The company that we keep and people we meet through social media... By Sweta Vikram

I was in London two weeks ago. The weather was perfect—autumn nip in the air and skies with charming mood swing. I was working from London (but was working US Eastern time zone, which meant 1pm onwards) and had my mornings free to connect with other people in the world of writing and wellness. Between the politeness of the Londoners and easy access to wifi everywhere, it felt wonderful that I did not have to compromise on my office work or my personal time.


Prior to my visit, I reached out to a few women I had connected with over Twitter and Instagram in the last few years. They were therapists, journalists, columnists, coaches, acupuncturists, and entrepreneurs. Each one of them responded positively and expressed an interest in meeting up. Over the years, we have had deep and meaningful online conversations…sometimes over video chat; other times, over text. Hanging out in the real world seemed like a no-brainer next step.


One of the women was Priya Mulji, a senior columnist with Eastern Eye—Britain’s largest newspaper for Asian news. I had met with her in NYC last summer, and we hit it off right away and stayed in touch. Even with the other women, I realized that we all had one thing in common: love of words and wellness. We also shared our passion to make the world a better place while empowering women in the process. Each of them traveled at least 45 - 60 minutes each way and there was cognitive behavior therapist and acupuncturist, Mita Mistry, who had to travel 90 minutes one way!! I was bowled away with her generosity. For self-employed people, time is the one thing that matters and costs the most, but she kept insisting, “Sweta, it’s fine. You have come all the way from New York.”


In four days, aside from my childhood friends and family, I had the opportunity to spend time with five women whom I met online. They were so remarkably bright, intuitive, smart, creative, caring, and brave. No judgment, no criticism…an incredible level of openness to meet people where they are and accepting them as is. We discussed a plethora of things. How to write a book or build healthier boundaries with clients or protect ourselves against the survivor stories we hear because of our work or take better care of ourselves or even healthy recipes. One of the journalists from The Guardian and I connected because we both lost our moms a few years ago. We have both struggled with healing and grieving after incurring massive personal losses.


Coach Priya Shah planned a beautiful meal at a Redemption Bar, a vegan restaurant in Covent Garden. As I took a bite of the turmeric cauliflower in my Buddha Bowl, Priya said something very poignant, “How is it that we claim that others have crossed and disrespected boundaries with us, but we never once own that we might have done the same?” I sat there quietly… enjoying the power of the meal and her words. This is how real each meeting felt.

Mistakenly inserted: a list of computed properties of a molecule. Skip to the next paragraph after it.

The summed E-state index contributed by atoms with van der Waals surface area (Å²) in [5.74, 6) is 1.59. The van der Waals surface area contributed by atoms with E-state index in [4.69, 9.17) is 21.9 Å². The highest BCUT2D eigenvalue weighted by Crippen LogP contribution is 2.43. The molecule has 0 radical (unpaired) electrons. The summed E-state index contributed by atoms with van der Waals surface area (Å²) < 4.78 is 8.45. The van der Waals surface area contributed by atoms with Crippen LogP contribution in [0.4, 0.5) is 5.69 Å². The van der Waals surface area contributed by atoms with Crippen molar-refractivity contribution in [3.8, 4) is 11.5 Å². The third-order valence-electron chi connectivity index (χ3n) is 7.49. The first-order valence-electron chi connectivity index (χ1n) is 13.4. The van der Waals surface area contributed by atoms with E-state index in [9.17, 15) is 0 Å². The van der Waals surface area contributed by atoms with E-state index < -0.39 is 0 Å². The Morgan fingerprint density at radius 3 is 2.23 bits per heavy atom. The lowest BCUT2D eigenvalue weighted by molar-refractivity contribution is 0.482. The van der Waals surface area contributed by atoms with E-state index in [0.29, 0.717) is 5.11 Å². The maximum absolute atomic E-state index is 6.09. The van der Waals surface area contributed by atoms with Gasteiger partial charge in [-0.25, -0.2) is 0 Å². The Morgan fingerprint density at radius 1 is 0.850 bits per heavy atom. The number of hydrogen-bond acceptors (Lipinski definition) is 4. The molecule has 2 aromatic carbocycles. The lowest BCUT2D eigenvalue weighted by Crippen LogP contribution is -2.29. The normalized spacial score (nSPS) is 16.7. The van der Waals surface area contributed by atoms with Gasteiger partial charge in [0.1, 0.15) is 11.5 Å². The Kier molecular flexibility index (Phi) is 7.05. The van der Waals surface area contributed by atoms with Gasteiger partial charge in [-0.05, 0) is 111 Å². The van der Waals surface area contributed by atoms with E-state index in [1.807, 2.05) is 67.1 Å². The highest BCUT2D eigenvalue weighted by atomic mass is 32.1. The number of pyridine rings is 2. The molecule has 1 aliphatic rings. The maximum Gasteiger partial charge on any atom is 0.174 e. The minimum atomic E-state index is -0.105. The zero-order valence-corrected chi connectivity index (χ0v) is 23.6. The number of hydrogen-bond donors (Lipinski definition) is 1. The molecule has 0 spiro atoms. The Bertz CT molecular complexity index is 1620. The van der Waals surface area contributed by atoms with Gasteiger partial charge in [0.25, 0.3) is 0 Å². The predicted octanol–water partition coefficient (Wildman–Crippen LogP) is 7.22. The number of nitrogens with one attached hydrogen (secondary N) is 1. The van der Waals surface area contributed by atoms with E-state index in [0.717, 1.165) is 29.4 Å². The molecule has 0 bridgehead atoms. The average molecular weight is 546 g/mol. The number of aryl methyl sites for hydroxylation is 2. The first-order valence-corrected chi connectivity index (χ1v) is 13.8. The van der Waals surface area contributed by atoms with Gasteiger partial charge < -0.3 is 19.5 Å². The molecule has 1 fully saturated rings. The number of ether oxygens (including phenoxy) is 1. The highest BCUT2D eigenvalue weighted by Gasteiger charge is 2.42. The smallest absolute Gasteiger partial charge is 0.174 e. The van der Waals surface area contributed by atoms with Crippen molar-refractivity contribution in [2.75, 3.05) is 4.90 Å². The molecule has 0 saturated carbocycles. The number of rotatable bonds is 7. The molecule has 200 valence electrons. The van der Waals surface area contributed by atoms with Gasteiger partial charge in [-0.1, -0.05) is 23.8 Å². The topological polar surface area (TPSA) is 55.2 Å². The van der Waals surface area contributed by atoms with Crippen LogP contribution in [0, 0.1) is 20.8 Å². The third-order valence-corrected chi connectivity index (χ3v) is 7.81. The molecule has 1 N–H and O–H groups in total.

The level of consciousness and awareness that we live with can be isolating sometimes. If you don’t follow the societal rule book and try to fit within labels, the world can feel a bit bleak on some days. None of us were afraid to admit that. But we all seemed happy with who we are and how we choose to spend our lives. We ate healthy meals, drank refreshing English tea, quenched our thirst with beetroot kombucha, but we also went to happy hour and unabashedly tasted gourmet desserts & talked about our love of food. My point being, there was no pretension and labels attached to our time together. We all agreed that healthy living should be mixed up with naughty eating every once in a while, to make life more fun. 


Often times, women are categorized as brains or beauty. A woman who enjoys dressing up mustn’t be very bright, I have heard this a million times over. One of the women I met with, Nadia Themis, has lived in different countries and is organizing a women’s conference in 2020. She was the one who introduced me to Mac’s liquid matte lipstick. In fact, each of these five women were sharp and successful…and much like me, fans of red lipstick. We discussed our favorite lipstick brands with as much passion as we brainstormed creative ideas and wellness techniques and possible collaborations. 


When people talk about social media being the devil, I respect their opinion but always wonder: Can we really say that anything in the world is all 100% good or bad? Not really, right? It’s the same with social media too! Of course, there are creeps and trolls who stalk and leave nasty comments. Such people exist in the offline world too. But, on social media, there are also like-minded people you meet…sometimes, you don’t have access to such people in the real world. Friends move away. Good colleagues leave the job. Family responsibilities reduce access to certain people. While your family can be lovely, can you honestly tell me that you can relate to every family member?


As we evolve, shouldn’t our social circles evolve too? Social media dissipates geographic boundaries and brings diverse group of people together based on their values and beliefs.


“Surround yourself with a bunch of like-minded people, and you'll soak up their habits like a starved sponge.”




Sweta Srivastava Vikram ( is a mindset & wellness coach, global speaker, and best-selling author of 12 books, including, the recent Louisiana Catch. She helps executives, entrepreneurs, and creative professionals increase profit and productivity through health and wellness. Winner of the “Voices of the Year Award,” (past recipients have been Chelsea Clinton and founders of the #MeToo movement) in her spare time, Sweta uses mindfulness, Ayurveda, and yoga to empower female survivors of trauma. Find her on: TwitterInstagram, and Facebook.